WEEDS is a tribute to past and present women who have impacted the development of medicine but whose knowledge and names have been put aside from the offificial narrative. The sacredness of the church and the use of sound as an activator of ghosts from the past leads the audience into a meditative state.
Throughout history women have been midwives, pharmacists, doctors, botanists, and healers. They contributed to the development and research of medicine and they had an important role in their community. Nevertheless, many have been cast out of the official narrative of medical history. Their practices have often been associated with witchcraft and they were victims of the Witch Hunts, which raged in Europe between the 14th and the 19th century. A considerable body of knowledge surrounding plants and their healing effects has been lost.
Led by the repeated sound of a gong, a voice – musician Lafawndah – lists names of women and fragments of their history. Through the simple but caring act of naming them, Marguerite Humeau brings them back to the very centre, giving them a voice, a power, and a presence. Weeds is the result of an important work of investigation and research by the artist, typical of her creative process.
The acoustic quality of the Swiss church and its multi-layered infrastructure offers the possibility of a wide range of musical movement. With a surround sound system, Weeds will amplify the architecture of the church as a place to remember the living and connect with the deceased. Plunged into a meditative state, the audience will be invited to walk around and take the time to listen.
Rendering the invisible visible, a series of conversations.
Join us for a series of conversations half online and hald at the church around “How to make the invisible visible?”, with Salomé Voegelin, Gina Buenfeld, Aliya Say and Rasheeqa Ahmad.
REGISTER : Please register here for both online and in person conversations. The in-person conversations have a limited capacity of 28 persons.
4PM SALOME VOEGELIN
5PM GINA BUENFELD-MURLEY
At the Swiss Church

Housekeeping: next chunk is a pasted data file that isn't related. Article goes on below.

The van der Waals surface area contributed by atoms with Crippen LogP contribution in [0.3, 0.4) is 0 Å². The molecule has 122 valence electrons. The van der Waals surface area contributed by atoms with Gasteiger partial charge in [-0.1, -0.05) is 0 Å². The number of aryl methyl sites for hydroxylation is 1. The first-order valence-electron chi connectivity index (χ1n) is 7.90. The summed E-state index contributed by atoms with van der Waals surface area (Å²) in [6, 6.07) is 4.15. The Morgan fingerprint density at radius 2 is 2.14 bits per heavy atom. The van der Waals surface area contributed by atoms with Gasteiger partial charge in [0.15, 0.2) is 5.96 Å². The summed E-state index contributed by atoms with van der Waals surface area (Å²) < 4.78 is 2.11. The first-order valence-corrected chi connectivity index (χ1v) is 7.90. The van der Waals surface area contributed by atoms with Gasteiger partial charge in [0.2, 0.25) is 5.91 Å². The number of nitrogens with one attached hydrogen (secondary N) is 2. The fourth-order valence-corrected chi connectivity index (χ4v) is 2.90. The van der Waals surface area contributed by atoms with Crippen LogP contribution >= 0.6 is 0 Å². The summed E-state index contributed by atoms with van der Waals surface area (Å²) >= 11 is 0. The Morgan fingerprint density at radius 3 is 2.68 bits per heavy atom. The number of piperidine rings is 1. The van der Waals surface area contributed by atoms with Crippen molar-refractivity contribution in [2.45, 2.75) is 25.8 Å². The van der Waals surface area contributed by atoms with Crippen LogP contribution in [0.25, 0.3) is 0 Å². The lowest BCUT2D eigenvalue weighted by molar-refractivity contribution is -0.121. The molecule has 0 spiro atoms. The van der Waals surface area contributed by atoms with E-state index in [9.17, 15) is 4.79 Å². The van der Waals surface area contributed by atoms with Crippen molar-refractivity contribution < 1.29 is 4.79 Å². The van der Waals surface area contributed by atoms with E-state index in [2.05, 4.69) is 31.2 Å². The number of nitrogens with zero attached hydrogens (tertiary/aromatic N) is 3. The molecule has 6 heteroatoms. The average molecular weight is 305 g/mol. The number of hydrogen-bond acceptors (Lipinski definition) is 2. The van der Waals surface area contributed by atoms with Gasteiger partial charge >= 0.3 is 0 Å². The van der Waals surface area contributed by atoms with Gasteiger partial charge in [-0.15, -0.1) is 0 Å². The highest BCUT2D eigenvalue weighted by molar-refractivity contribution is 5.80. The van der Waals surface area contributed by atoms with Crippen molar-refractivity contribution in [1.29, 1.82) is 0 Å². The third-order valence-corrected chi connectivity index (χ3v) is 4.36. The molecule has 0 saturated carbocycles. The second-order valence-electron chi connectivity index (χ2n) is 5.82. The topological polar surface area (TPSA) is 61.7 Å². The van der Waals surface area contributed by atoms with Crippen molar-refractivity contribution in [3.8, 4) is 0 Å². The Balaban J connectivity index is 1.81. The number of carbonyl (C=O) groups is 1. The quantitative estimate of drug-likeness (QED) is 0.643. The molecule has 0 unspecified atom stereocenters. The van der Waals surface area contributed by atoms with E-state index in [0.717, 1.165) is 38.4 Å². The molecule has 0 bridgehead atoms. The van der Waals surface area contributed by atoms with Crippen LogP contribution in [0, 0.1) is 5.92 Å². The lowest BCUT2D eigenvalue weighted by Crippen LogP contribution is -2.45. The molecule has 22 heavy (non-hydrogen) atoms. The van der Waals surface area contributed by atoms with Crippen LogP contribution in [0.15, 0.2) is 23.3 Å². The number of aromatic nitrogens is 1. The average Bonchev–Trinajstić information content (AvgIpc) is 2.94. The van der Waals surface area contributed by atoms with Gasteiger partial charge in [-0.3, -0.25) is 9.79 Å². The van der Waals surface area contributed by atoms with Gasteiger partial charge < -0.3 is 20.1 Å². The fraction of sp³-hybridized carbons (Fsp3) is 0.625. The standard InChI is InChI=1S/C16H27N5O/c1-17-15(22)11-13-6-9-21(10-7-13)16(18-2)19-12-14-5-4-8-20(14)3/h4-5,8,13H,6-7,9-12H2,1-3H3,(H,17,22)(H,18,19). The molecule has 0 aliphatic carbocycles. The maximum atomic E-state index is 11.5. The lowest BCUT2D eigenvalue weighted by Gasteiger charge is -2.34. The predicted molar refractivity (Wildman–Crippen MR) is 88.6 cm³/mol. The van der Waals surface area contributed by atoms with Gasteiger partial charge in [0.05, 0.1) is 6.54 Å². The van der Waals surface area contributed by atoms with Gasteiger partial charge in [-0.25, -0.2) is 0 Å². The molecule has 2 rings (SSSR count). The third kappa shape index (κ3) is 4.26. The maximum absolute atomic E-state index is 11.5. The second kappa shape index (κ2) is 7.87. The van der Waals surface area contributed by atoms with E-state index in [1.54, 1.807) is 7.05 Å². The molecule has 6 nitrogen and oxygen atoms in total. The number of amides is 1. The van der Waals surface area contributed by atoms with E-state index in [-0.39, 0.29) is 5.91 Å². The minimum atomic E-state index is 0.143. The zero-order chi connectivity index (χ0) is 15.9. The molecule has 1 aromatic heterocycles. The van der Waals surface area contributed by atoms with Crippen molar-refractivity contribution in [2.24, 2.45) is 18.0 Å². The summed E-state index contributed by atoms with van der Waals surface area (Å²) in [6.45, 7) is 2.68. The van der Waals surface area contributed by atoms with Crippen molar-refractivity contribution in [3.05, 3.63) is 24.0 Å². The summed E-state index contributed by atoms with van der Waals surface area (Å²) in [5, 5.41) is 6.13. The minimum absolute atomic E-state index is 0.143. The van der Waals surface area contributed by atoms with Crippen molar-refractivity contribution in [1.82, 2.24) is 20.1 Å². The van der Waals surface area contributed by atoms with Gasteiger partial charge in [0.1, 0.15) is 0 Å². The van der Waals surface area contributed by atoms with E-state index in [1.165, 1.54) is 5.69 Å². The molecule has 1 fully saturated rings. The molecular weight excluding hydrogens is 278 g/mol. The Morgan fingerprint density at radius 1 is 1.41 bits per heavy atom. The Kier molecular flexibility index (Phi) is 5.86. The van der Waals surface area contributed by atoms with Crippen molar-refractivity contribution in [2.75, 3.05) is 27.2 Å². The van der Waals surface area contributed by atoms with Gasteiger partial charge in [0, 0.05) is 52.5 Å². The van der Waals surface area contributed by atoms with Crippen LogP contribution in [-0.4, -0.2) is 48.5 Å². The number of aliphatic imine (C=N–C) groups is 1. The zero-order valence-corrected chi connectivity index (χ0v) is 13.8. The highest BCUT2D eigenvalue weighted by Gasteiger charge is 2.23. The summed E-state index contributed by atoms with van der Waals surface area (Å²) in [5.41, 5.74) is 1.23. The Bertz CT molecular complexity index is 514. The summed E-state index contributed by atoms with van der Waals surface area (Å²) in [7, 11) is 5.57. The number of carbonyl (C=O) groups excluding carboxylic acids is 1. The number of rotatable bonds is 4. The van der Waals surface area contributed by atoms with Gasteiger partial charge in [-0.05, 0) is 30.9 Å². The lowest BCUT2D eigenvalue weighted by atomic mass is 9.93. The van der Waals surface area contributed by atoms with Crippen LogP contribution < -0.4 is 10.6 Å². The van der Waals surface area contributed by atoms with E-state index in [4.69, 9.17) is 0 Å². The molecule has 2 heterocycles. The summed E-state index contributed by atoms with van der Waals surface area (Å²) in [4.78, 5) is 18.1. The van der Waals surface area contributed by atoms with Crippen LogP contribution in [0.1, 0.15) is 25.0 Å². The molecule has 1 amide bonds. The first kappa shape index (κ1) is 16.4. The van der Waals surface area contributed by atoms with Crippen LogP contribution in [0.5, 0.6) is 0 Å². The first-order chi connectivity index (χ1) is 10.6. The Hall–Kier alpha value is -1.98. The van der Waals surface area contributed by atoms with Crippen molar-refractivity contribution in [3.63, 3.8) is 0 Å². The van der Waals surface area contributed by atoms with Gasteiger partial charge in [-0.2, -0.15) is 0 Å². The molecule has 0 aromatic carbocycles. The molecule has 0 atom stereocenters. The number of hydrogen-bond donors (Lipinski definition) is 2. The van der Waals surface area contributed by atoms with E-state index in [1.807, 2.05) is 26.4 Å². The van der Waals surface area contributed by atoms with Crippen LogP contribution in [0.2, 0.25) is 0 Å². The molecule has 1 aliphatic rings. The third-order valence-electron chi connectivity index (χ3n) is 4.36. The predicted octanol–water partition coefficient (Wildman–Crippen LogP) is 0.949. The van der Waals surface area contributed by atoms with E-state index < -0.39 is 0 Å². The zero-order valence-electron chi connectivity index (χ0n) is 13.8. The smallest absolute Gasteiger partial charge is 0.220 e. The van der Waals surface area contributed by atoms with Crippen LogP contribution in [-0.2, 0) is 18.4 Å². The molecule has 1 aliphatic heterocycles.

7 PM ALIYA SAY
8PM RASHEEQA AHMAD
How to connect to invisible knowledge? How can sound act as an activator of silenced voices? How can we create connections and find allies from the past? These are the questions raised by Marguerite Humeau’s piece that we wish to discuss with this series of conversations.
How to fill the present and address an empty past with sound as an activator of invisible presence?
With SALOME VOEGELIN
With the researcher and artist Salomé Voegelin, we will start from Marguerite Humeau’s sound piece WEEDS to discuss the sonic possibility to rethink normative narration. Alongside her practice as a teacher on sound at LCC and her multi-disciplinary curatorial approach, Salomé Voegelin dedicated a book to this question: Sonic Possible Worlds, re-edited in 2021.
How can we reflect on the paradox of the plant as both a universal symbol and the most fundamental yet misunderstood form of life on our planet?
With GINA BUENFELD-MURLEY
The curator Gina Buenfeld-Murley will give a 30 minutes talk followed by a discussion with the curators and the audience. We will share diverse cultural perspectives on plant intelligence, philosophy and history across culture and time. Her long term experience and research on traditional plant healing in Europe, Central and South America will serve as a strong base and resource of knowledge to open this discussion.
[AT THE SWISS CHURCH]
What role artistic practices play in keeping and sharing plant knowledge?
With ALIYA SAY
Starting from the practice of artists Hildegard von Bingen, Hilma Af Klint and Emma Kunz, all working with healing-spiritual-vegetal practices, the writer and researcher Aliya Say will reflect on how to keep and share plant knowledge that has been erased and what role artistic practices play in it. Aliya Say ongoing research is concerned with vegetal thinking, mystical experiences, and their overlap in the practice of women artists and mystics, historically and today.
How plant knowledge, healing practices and oral transmission can connect us intergenerationally? How can we re-valorise these marginalised practices?
With RASHEEQA AHMAD
Rasheeqa Ahmad is a herbalist, highly involved in finding ways to share and teach about herbal medicine with diverse communities, with projects such as the Community Apothecary. We will discuss with her the role of sharing plant knowledge as a way to create new forms of solidarity, listen to a richer mix of voices and re-valorise suppressed and marginalised world views and practices.
How do I attend a discussion?
For the online and in person discussions please register here. You will receive a zoom link to connect or/and more info for the in-person discussion. There is a limited capacity of 35 persons for the in person talks. Please be on time and ring the doorbell to enter the building.
Will the discussions be recorded?
The in-person discussions will be recorded and made available online if you can’t attend on the d-day. You can contact us at firstname.lastname@example.org to receive the links to the recordings.
What time do the discussions start where I am?
All our discussions will take place on UK TIME. You can use this site to convert UK time to wherever you are: https://www.timeanddate.com/worldclock/converter.html
This project has been made thanks to the contribution and support of d&b audiotechnik, Alice Villiers, Grady Steele, Béatrice Best and Valentine de Ganay.